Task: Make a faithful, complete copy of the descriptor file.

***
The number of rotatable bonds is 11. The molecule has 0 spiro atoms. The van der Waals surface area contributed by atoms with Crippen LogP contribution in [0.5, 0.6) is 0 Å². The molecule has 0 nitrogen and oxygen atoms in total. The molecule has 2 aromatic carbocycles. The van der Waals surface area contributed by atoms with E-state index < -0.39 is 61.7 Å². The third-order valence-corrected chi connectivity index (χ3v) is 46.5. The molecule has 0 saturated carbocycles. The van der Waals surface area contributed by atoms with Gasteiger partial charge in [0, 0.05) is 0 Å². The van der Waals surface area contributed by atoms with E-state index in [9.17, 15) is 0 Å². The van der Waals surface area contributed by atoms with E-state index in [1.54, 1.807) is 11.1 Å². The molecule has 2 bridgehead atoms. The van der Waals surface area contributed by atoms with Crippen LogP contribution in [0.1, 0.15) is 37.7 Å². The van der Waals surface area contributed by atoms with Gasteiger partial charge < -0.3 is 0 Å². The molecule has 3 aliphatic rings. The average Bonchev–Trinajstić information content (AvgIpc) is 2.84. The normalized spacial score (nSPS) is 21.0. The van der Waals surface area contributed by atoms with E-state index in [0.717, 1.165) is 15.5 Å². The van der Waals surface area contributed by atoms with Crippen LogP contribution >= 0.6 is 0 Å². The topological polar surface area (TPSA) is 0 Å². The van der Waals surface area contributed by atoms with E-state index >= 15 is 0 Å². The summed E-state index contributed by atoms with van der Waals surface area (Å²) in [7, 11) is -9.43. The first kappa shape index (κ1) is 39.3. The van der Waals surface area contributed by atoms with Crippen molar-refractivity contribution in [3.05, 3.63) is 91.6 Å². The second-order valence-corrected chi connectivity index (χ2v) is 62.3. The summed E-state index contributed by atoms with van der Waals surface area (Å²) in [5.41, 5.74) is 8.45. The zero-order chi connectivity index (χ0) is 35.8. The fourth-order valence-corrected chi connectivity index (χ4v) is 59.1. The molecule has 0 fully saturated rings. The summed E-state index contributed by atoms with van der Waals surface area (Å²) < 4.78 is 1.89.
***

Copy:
The number of rotatable bonds is 11. The molecule has 0 spiro atoms. The van der Waals surface area contributed by atoms with Crippen LogP contribution in [0.5, 0.6) is 0 Å². The molecule has 0 nitrogen and oxygen atoms in total. The molecule has 2 aromatic carbocycles. The van der Waals surface area contributed by atoms with E-state index < -0.39 is 61.7 Å². The third-order valence-corrected chi connectivity index (χ3v) is 46.5. The molecule has 0 saturated carbocycles. The van der Waals surface area contributed by atoms with Gasteiger partial charge in [0, 0.05) is 0 Å². The van der Waals surface area contributed by atoms with E-state index in [9.17, 15) is 0 Å². The van der Waals surface area contributed by atoms with E-state index in [1.54, 1.807) is 11.1 Å². The molecule has 2 bridgehead atoms. The van der Waals surface area contributed by atoms with Crippen LogP contribution in [0.1, 0.15) is 37.7 Å². The van der Waals surface area contributed by atoms with Gasteiger partial charge < -0.3 is 0 Å². The molecule has 3 aliphatic rings. The average Bonchev–Trinajstić information content (AvgIpc) is 2.84. The normalized spacial score (nSPS) is 21.0. The van der Waals surface area contributed by atoms with E-state index in [0.717, 1.165) is 15.5 Å². The van der Waals surface area contributed by atoms with Crippen LogP contribution >= 0.6 is 0 Å². The topological polar surface area (TPSA) is 0 Å². The van der Waals surface area contributed by atoms with E-state index >= 15 is 0 Å². The summed E-state index contributed by atoms with van der Waals surface area (Å²) in [7, 11) is -9.43. The first kappa shape index (κ1) is 39.3. The van der Waals surface area contributed by atoms with Crippen molar-refractivity contribution in [3.05, 3.63) is 91.6 Å². The second-order valence-corrected chi connectivity index (χ2v) is 62.3. The summed E-state index contributed by atoms with van der Waals surface area (Å²) in [5.41, 5.74) is 8.45. The zero-order chi connectivity index (χ0) is 35.8. The fourth-order valence-corrected chi connectivity index (χ4v) is 59.1. The molecule has 0 fully saturated rings. The summed E-state index contributed by atoms with van der Waals surface area (Å²) < 4.78 is 1.89.